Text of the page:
New Delhi: The country’s leading cigarette maker, ITC Ltd, will have to suspend production at all its factories to introduce pictorial warnings on cigarette packs from 1 June, but the company will make sure that there is no supply gap in the market.
Duly warned: ITC chairman Y.C. Deveshwar says the company will ensure there’s no shortage of cigarettes in the market till production restarts at its factories, because prices are extremely sensitive to supply shrinkage. Rajkumar / Mint
India’s second largest manufacturer, Godfrey Phillips India Ltd, however, said it wouldn’t halt production to introduce the so-called graphic health warnings, which illustrate the damage caused to human lungs by smoking and caution that “Smoking Causes Cancer”.
The Supreme Court cleared the introduction of pictorial warnings on packs of tobacco products on 6 May. Although the Union government has only recently indicated the specifications and the pictures that are to be carried on the front of the packs, cigarette makers have been told that they cannot sell their products without pictorial warnings from 1 June.
“We aren’t ready yet with our new packets, and to introduce the pictorial warnings, we will have to take a shutdown at all our production lines, though in a phased manner,” said ITC chairman Y.C. Deveshwar.
He, however, declined to say how long his company will take to prepare the new packs. “We will make sure that there’s no shortage in the market till production restarts at our factories,” he added.
ITC normally maintains 20-25 days of trade inventory. The company would have to raise the level of trade inventory before suspending production because cigarette prices are extremely sensitive to supply shrinkage.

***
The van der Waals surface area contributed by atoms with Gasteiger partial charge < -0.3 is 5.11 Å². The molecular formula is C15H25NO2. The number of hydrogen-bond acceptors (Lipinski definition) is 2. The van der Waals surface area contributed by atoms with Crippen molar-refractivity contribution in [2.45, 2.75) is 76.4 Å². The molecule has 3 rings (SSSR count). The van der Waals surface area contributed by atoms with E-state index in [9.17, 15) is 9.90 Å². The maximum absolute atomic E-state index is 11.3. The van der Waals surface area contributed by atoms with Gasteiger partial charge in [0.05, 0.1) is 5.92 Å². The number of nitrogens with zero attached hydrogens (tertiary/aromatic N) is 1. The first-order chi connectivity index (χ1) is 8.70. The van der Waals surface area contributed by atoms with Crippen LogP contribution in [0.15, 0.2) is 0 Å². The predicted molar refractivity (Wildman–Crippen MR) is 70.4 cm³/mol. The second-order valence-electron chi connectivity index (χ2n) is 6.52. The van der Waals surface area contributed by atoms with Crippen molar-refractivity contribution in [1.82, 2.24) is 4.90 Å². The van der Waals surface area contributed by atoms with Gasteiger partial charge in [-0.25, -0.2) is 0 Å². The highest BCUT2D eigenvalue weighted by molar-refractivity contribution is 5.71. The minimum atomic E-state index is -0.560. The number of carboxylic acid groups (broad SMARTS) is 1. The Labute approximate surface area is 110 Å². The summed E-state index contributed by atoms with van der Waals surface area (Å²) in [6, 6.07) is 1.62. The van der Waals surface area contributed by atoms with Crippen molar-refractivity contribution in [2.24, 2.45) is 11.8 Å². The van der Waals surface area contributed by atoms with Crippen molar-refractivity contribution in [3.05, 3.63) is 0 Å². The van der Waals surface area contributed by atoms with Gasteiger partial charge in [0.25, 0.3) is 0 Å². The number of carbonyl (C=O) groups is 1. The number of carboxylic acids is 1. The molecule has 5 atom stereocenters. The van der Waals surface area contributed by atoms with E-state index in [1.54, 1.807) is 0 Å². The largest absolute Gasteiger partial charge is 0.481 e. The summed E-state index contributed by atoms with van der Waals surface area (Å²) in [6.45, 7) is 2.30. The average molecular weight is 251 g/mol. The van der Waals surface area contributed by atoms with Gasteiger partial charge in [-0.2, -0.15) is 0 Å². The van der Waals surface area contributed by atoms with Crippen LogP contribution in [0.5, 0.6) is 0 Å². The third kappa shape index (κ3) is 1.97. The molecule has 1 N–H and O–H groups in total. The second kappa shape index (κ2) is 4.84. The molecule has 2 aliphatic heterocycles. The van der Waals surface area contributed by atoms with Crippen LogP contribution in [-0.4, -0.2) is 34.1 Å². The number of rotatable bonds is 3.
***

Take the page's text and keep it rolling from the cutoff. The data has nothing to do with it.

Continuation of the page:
ITC has been raising prices to maintain margins amid declining cigarette sales, and does not want a further spurt in prices before introduction of the pictorial warnings, which alone could affect sales considerably, analysts say.
“Graphic health warnings are coming on the packs for the first time in the history of the Indian cigarette industry,” Godfrey Phillips’ executive vice-president for marketing and corporate affairs Nita Kapoor said in an emailed statement. “We do not have any past record or data which can give us any clue on the impact (it could have) on our business... We would not like to speculate.”
Under the law, even cigarettes made outside India will need to carry pictorial warnings of the same specification on the front of the packs.
The government has mandated that the graphic health warning should cover at least 40% of the space on the front of every pack of cigarettes sold in India.
This means the introduction of pictorial warnings could affect sales of foreign cigarettes at duty-free shops, and that foreign manufacturers such as British American Tobacco Plc. and Altria Group Inc. (formerly Philip Morris Cos Inc.) would have to make changes in their cigarette packs to continue to sell in India.
The introduction of pictorial warnings will put Indian manufacturers at a further disadvantage compared with cigarettes illegally imported into the country or manufactured locally in violation of excise laws.
Companies such as ITC had stopped manufacturing non-filtered cigarettes after the Union government in 2008 raised taxes on them from Rs173.04 to Rs843.57 per 1,000 sticks.
ITC said in a statement recently, “The extraordinary increase of 140-390% in the rates of excise duty on non-filter cigarettes in the 2008 Union budget, coming on the heels of a 30% increase in tax incidence in the previous year, drove the organized cigarette industry to substantially vacate this (unfiltered cigarette) category.”
The space has now been captured by illegal manufacturers, who are selling filtered cigarettes for as little as Re1 a stick.
“Because manufacturers of these cigarettes do not pay any tax at all, they are able to sell at Re1 a stick and even offer better trade margins than established brands. Had they paid taxes, they would have had to pay some Rs968 per 1,000 sticks in various state and Central taxes,” said a cigarette seller, who did not want to be named.